Jason and I spent the weekend at Camp Loucon in Lietchfield, KY with youth group kids from Presby Church Henderson and 85 other kids from the Presbytery of Western Kentucky.

One of the great things about Loucon is that they have adventure and team building activities that you can add into your retreat schedule. We do the usual retreat stuff–worship, devotional activities, games, free time…but we also do high ropes, low ropes, a climbing wall and a zip line. The point of the adventure activities is to give kids a chance to try something that might be different, difficult or scary for them, give them a chance to encourage other kids in their group, and to stretch individuals and groups to complete various tasks and goals.

We have several activities scheduled throughout the weekend and students sign up for the ones they plan to do. One of the most popular activities at Loucon, and one that everyone is old enough to do is the zip Line. The zip Line starts at the top of a ravine and you jump off a “cliff” and zip down to the bottom.

Our group loves the zip line. I love the zip line. It’s a little bit scary and a whole lot of fun!

But I knew one thing before we went to Loucon. Jonas was not going to be excited to try the zip line.

This was Jonas’ first year at Loucon. This school year has been fun because Jonas is finally old enough to be a legitimate youth group member. He’s been tagging along for years, but now he’s part of things for real.

He had a great time at Loucon. He met new friends, he climbed the rock wall, he did the low elements challenge course, he participated in energizers, worship, folk dancing and games. He surprised me when I asked for someone to pray during our morning gathering Sunday and he stood up and prayed for the 95 people gathered in Harbin Hall. He had a good attitude about activities, tried to be supportive (or at least quiet) during the group activities, and did what was asked of him.

But he did not sign up for the zip line.

Almost all of the rest of the Henderson group signed up for the Sunday morning slot. We gathered by the dining hall after breakfast and waited for our staff team. The group was not at maximum size. Jason decided to go find Jonas and see if he wanted to give the zip line a try.

Jonas was hanging out with some friends who had zip lined the day before. They convinced him to come up to the jumping off spot. He did. He was our crank man for awhile–he cranked the pulley that brought gear from the bottom to the top each time.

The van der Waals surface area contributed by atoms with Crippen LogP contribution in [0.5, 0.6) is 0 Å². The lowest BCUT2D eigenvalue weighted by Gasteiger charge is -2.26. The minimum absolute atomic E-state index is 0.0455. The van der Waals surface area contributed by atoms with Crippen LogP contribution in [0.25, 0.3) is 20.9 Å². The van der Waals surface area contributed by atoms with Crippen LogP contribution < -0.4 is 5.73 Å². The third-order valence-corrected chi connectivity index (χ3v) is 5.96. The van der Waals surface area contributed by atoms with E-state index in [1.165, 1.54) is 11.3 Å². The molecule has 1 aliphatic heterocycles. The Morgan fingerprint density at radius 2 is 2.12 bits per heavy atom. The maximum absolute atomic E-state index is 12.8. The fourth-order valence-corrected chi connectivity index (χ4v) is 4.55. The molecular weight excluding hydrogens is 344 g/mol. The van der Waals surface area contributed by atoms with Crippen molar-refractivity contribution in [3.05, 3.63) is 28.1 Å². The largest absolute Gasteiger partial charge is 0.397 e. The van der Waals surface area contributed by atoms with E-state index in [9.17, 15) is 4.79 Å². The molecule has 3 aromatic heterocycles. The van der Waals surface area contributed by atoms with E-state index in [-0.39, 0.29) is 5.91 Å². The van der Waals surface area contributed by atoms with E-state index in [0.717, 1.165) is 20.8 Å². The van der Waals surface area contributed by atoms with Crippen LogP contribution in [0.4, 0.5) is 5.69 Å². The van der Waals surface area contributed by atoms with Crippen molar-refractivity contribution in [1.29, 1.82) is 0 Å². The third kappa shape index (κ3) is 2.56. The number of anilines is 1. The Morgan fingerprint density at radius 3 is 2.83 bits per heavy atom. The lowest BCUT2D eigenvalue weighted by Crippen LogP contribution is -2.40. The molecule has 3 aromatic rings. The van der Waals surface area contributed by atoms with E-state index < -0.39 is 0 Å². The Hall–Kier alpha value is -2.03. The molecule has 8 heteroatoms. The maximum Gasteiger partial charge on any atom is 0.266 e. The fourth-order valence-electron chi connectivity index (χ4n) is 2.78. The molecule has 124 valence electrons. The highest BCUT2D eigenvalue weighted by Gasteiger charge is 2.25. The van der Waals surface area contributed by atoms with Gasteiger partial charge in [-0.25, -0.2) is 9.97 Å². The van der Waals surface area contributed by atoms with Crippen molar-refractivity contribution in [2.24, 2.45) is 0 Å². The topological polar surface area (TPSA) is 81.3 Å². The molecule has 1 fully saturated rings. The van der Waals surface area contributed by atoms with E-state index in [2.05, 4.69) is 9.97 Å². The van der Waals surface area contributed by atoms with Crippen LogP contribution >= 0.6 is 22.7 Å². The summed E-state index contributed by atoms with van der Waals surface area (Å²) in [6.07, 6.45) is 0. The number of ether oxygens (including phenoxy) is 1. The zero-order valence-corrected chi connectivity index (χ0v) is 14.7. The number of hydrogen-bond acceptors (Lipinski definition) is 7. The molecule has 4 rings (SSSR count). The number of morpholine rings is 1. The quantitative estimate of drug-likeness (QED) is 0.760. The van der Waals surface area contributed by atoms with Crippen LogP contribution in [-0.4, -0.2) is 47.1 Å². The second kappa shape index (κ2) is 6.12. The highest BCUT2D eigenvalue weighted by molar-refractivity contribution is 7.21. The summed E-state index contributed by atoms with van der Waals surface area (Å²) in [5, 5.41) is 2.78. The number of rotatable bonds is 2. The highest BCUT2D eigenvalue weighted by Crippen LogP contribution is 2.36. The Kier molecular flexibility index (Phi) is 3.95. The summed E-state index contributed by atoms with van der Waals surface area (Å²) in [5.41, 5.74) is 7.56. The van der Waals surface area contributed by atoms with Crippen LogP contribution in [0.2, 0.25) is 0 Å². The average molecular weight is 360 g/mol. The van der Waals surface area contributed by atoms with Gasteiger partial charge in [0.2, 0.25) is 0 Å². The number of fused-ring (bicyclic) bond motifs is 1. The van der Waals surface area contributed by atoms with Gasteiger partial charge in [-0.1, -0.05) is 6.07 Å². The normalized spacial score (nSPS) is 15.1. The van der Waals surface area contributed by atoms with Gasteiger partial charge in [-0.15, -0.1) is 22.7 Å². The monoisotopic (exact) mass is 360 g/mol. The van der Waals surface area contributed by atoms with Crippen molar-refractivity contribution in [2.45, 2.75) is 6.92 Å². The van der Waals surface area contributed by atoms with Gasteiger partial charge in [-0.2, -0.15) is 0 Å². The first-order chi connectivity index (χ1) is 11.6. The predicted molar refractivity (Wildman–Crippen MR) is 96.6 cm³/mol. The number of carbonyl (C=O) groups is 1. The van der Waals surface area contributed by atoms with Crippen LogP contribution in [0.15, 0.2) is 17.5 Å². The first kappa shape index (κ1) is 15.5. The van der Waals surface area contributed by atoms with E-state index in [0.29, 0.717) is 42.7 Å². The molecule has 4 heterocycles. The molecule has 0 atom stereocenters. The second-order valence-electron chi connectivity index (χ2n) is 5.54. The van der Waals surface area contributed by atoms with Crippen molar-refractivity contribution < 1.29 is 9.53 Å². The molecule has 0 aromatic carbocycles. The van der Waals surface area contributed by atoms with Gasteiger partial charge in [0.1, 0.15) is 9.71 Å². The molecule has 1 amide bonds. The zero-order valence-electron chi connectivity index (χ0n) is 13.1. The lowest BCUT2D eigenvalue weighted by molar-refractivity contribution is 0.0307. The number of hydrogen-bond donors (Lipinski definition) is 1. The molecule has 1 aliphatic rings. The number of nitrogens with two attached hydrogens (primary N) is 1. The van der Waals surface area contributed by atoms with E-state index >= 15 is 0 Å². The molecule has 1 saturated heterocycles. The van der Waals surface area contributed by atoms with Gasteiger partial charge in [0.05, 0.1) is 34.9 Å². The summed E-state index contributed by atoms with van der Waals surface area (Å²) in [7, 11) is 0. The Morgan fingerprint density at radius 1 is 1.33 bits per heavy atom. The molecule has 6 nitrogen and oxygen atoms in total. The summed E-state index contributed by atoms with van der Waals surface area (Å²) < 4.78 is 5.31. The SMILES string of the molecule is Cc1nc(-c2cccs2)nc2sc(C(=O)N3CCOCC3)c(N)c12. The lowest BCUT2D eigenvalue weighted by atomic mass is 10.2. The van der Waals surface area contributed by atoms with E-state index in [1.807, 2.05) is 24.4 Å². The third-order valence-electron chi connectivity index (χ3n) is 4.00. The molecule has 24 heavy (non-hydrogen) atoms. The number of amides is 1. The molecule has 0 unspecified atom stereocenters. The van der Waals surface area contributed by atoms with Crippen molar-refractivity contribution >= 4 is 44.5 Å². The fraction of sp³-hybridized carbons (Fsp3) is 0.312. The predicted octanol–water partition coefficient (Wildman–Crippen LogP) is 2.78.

Jonas said, “I’m not going to do it. I’ll try it next year.”

And one by one, kids from our group jumped off the edge. And the group at the top was then smaller than the group at the bottom.

One of the kids handed Jonas some gear and he put it on, saying the whole time that he wasn’t going to do it.

And then someone convinced Jonas to let Tim hook him in and stand at the edge.

He stood.

He stood a little longer.

He asked if he could pray and he folded his hands and stood quietly.

The kids at the bottom began to cheer for him. “Give me a ‘J!’ ‘J!’ Give me an ‘O!’ ‘O!…'”

I prayed silently.

See, no one was going to push Jonas off the edge. That’s a step everyone takes because he chooses to take it. Whether he jumped or backed out, it was okay. For his sake? I wanted him to JUMP.

“It’s hard.” He said.

“You’ve done a lot of hard things,” I replied from my spot behind the rope.

Jonas has had a tough year so far. I wanted him to jump for him. I wanted him to feel the rush of the harness catching after the drop and that feeling of overcoming something hard.

And then, when they got to “S!” Jonas kicked off the edge.

And he loved it. Who wouldn’t?

Eventually, we were all at the bottom and Matt, the staff at the bottom, gathered the group around him.

“Who stretched today?” he asked.

Hands went up around the group–kids and adults who had done something that was hard for them and had grown as the result. Jonas’ was one of them.

Matt pointed at Jonas. “How did you stretch?”

Sincerely, Jonas replied, “Well, I bent down like this…” and demonstrated a good stretch.

One of the girls in our group looked at me and said, “That’s so Jonas.”